Nearly 40 million at risk of severe weather over weekend

PHOTO: Floodwaters near the Platte River in in Plattsmouth, Neb., south of Omaha, March 20, 2019.PlayDroneBase via AP
WATCH Severe weather threatens 40 million across the country

A new storm is beginning to organize along the Texas-New Mexico border, and it's expected to deliver a first round of severe weather today from Texas to Mississippi.

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Gusts of almost 60 mph and golf ball-sized hail already have been reported in west Texas this morning.

PHOTO: A new storm is forming in west Texas, and its forecast to head east over the weekend. ABC News
A new storm is forming in west Texas, and it's forecast to head east over the weekend.
PHOTO: Eastern Texas likely will be battered by massive storms later this afternoon. ABC News
Eastern Texas likely will be battered by massive storms later this afternoon.

The system will head east across the southern Plains from San Antonio toward Dallas, with numerous severe storms predicted for later this afternoon.

Weather models also are showing intense local storms in northwest Louisiana and southern Arkansas over that time period.

PHOTO: Northeast Texas is bracing for severe weather tonight. ABC News
Northeast Texas is bracing for severe weather tonight.

In an enhanced risk region, there's the greatest chance of damaging wind, large hail and tornadoes, as even outside that region, several storms will be developing from San Antonio all the way to Memphis. The main storm is expected to move north into the Midwest overnight.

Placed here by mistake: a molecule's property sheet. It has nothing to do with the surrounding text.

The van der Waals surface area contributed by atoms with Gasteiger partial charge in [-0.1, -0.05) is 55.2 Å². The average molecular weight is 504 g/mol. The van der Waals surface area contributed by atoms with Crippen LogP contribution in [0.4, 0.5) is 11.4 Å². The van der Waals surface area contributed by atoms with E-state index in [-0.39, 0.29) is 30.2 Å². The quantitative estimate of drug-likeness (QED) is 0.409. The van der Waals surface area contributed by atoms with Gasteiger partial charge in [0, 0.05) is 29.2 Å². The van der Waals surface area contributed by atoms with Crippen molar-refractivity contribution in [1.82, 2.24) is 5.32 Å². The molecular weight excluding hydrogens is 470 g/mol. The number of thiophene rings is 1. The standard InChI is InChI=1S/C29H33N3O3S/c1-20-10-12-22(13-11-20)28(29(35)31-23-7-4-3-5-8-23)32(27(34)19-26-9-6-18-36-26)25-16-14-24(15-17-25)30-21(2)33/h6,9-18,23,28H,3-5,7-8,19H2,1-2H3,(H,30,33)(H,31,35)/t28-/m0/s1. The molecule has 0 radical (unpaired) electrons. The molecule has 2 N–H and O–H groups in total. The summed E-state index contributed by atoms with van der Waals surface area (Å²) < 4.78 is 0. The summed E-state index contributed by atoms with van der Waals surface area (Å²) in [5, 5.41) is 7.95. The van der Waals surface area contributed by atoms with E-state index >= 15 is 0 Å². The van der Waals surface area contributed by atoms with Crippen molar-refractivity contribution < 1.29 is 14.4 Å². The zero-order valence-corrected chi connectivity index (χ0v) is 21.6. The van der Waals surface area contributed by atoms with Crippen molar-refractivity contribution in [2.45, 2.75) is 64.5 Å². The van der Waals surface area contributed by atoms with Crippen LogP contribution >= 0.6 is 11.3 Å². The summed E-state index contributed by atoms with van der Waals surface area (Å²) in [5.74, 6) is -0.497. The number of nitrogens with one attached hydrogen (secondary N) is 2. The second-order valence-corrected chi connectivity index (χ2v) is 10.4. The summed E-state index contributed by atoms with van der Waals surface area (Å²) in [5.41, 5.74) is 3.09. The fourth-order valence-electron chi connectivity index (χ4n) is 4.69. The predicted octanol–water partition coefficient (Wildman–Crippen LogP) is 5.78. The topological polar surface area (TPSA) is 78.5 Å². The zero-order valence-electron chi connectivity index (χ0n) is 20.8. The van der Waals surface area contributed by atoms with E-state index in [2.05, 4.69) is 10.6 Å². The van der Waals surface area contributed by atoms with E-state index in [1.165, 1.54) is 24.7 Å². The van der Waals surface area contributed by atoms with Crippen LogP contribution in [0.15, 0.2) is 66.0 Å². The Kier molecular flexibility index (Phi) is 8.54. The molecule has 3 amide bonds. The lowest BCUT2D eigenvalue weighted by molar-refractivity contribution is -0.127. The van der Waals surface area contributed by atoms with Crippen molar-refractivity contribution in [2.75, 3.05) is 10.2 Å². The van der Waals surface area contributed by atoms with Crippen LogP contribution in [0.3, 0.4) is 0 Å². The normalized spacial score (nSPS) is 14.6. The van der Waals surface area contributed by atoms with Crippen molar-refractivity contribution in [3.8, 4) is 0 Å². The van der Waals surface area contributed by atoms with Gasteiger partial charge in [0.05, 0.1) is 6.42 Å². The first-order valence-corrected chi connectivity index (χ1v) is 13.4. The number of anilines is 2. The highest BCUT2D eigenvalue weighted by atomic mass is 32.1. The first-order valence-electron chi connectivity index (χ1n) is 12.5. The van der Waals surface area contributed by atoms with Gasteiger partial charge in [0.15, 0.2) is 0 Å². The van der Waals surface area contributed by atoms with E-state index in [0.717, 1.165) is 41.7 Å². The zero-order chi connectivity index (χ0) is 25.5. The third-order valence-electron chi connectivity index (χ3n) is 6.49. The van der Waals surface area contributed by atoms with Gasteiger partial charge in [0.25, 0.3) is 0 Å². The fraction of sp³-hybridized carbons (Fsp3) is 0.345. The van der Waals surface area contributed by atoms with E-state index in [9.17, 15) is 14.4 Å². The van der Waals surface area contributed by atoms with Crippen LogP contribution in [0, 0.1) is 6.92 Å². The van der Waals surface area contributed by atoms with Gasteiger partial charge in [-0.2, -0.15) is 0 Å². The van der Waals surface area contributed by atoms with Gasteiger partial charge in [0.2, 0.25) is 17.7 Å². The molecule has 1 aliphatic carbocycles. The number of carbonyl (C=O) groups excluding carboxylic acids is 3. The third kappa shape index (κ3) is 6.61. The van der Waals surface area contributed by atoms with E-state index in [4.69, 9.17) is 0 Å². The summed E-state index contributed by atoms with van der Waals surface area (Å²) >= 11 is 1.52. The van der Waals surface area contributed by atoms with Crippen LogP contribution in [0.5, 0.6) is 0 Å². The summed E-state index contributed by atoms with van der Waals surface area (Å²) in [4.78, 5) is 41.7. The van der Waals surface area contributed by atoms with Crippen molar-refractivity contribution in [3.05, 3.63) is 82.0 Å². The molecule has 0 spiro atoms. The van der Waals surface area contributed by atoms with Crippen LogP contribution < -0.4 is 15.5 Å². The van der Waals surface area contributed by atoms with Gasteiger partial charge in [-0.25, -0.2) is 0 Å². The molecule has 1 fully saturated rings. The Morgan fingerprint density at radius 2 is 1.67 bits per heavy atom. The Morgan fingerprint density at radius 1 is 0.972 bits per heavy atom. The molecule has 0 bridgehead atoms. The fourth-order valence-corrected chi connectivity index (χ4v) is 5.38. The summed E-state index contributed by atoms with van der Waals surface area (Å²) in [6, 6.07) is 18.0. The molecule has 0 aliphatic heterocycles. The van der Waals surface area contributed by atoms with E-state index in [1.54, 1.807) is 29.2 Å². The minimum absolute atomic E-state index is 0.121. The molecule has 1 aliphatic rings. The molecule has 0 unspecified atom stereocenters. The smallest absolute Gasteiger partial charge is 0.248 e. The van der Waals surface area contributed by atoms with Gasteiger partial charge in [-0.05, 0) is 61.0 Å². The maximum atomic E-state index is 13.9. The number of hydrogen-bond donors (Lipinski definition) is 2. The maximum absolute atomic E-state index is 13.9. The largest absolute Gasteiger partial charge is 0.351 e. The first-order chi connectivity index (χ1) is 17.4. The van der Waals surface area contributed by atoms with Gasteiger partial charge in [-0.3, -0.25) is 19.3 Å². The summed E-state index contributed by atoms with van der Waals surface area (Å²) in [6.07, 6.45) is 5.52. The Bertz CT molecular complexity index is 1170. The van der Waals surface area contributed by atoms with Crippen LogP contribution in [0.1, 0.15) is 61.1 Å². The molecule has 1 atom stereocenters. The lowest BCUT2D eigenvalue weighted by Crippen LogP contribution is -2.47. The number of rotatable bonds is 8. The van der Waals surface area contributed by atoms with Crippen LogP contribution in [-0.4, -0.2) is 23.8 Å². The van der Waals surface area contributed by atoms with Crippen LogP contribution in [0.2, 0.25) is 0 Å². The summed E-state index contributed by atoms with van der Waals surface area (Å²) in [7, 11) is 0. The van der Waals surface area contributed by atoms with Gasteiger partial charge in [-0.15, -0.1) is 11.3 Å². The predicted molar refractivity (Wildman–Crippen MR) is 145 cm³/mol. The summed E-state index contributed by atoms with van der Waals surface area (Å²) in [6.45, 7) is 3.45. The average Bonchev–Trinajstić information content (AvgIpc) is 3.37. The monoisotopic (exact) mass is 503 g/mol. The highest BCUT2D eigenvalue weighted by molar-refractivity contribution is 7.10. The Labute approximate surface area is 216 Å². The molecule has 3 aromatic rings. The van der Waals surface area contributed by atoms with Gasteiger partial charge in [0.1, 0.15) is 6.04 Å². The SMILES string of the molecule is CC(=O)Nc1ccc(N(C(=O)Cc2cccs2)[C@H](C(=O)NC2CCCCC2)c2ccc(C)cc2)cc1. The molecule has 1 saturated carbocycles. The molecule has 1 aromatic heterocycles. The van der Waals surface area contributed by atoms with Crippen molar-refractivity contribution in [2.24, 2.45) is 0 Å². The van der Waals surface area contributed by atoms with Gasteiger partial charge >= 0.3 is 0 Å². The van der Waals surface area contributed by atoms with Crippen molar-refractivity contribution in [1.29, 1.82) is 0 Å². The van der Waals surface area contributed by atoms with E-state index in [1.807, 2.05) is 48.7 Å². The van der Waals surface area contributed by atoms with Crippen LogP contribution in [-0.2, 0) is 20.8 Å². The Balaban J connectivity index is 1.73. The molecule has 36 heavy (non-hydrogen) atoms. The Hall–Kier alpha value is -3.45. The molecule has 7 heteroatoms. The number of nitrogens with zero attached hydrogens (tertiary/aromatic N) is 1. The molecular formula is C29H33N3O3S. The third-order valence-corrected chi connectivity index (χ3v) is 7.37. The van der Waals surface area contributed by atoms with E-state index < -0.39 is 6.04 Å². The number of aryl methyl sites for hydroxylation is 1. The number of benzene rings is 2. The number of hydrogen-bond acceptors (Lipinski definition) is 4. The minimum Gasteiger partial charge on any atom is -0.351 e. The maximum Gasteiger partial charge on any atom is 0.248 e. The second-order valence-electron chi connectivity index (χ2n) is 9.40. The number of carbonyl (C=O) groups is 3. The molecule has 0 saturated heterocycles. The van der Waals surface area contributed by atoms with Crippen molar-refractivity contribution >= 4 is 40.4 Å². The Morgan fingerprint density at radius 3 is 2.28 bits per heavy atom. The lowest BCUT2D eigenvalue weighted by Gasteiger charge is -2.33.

PHOTO: The severe weather will be heading out of Texas by tomorrow afternoon. ABC News
The severe weather will be heading out of Texas by tomorrow afternoon.
PHOTO: Areas around New Orleans may see significant rainfall Sunday night. ABC News
Areas around New Orleans may see significant rainfall Sunday night.

Tomorrow, another system is expected to develop, delivering a second ground of severe weather across that same area -- roughly San Antonio to New Orleans -- as severe scattered storms spread into the Mississippi and Ohio River valleys. A larger region at slight risk for severe weather on Sunday stretches from Texas to Kentucky and includes major cities such as Houston, Nashville and Louisville. The biggest risk, again, will be damaging wind, hail and potential tornadoes.

PHOTO: Severe weather is expected Sunday throughout much of the South and Midwest. ABC News
Severe weather is expected Sunday throughout much of the South and Midwest.
PHOTO: Flooding will threaten the South through Monday. ABC News
Flooding will threaten the South through Monday.

More than 4 inches of rain could be possible through Monday, especially along the Mississippi River Valley, where flash flooding from a massive or slow-moving storm remains be a concern. Fewer severe threats are expected on Monday.

PHOTO: Warmer temperatures are expected on Sunday. ABC News
Warmer temperatures are expected on Sunday.
PHOTO: Warmer temperatures are expected on Monday. ABC News
Warmer temperatures are expected on Monday.

Following the storms across the U.S. should be temperatures 10 to 15 degrees above normal. Atlanta may see 84 as a high on Sunday, with St. Louis predicted to reach 80. That warm air will slide east and push north on Monday, probably increasing temps along the east coast to about 15 degrees above historical averages.

Cooler air over the Atlantic Ocean will begin pushing back to the west over New England on Monday, keeping parts of the region cool and cloudy and potentially with drastic temperature differences over just a few hundred miles.